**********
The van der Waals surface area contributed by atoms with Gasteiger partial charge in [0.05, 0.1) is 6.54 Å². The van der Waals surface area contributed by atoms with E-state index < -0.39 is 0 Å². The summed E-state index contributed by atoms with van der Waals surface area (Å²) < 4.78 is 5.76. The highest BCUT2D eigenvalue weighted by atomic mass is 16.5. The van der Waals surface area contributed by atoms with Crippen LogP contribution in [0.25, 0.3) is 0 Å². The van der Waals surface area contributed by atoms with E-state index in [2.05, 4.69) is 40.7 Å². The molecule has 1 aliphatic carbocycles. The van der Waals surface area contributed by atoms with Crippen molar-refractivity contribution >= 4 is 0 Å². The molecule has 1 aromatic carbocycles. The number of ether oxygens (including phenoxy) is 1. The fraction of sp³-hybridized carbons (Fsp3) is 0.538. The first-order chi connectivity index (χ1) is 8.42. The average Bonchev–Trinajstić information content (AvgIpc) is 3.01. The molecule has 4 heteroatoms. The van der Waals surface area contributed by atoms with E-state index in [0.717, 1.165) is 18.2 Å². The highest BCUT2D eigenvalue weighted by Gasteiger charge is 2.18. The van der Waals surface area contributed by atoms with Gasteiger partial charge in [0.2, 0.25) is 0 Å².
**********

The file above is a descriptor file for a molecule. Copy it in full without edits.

The van der Waals surface area contributed by atoms with Gasteiger partial charge in [0.05, 0.1) is 6.54 Å². The van der Waals surface area contributed by atoms with E-state index < -0.39 is 0 Å². The summed E-state index contributed by atoms with van der Waals surface area (Å²) < 4.78 is 5.76. The highest BCUT2D eigenvalue weighted by atomic mass is 16.5. The van der Waals surface area contributed by atoms with Crippen LogP contribution in [0.25, 0.3) is 0 Å². The van der Waals surface area contributed by atoms with E-state index in [2.05, 4.69) is 40.7 Å². The molecule has 1 aliphatic carbocycles. The van der Waals surface area contributed by atoms with Crippen molar-refractivity contribution >= 4 is 0 Å². The molecule has 1 aromatic carbocycles. The number of ether oxygens (including phenoxy) is 1. The fraction of sp³-hybridized carbons (Fsp3) is 0.538. The first-order chi connectivity index (χ1) is 8.42. The average Bonchev–Trinajstić information content (AvgIpc) is 3.01. The molecule has 4 heteroatoms. The van der Waals surface area contributed by atoms with E-state index in [0.717, 1.165) is 18.2 Å². The highest BCUT2D eigenvalue weighted by Gasteiger charge is 2.18. The van der Waals surface area contributed by atoms with Gasteiger partial charge in [0.2, 0.25) is 0 Å².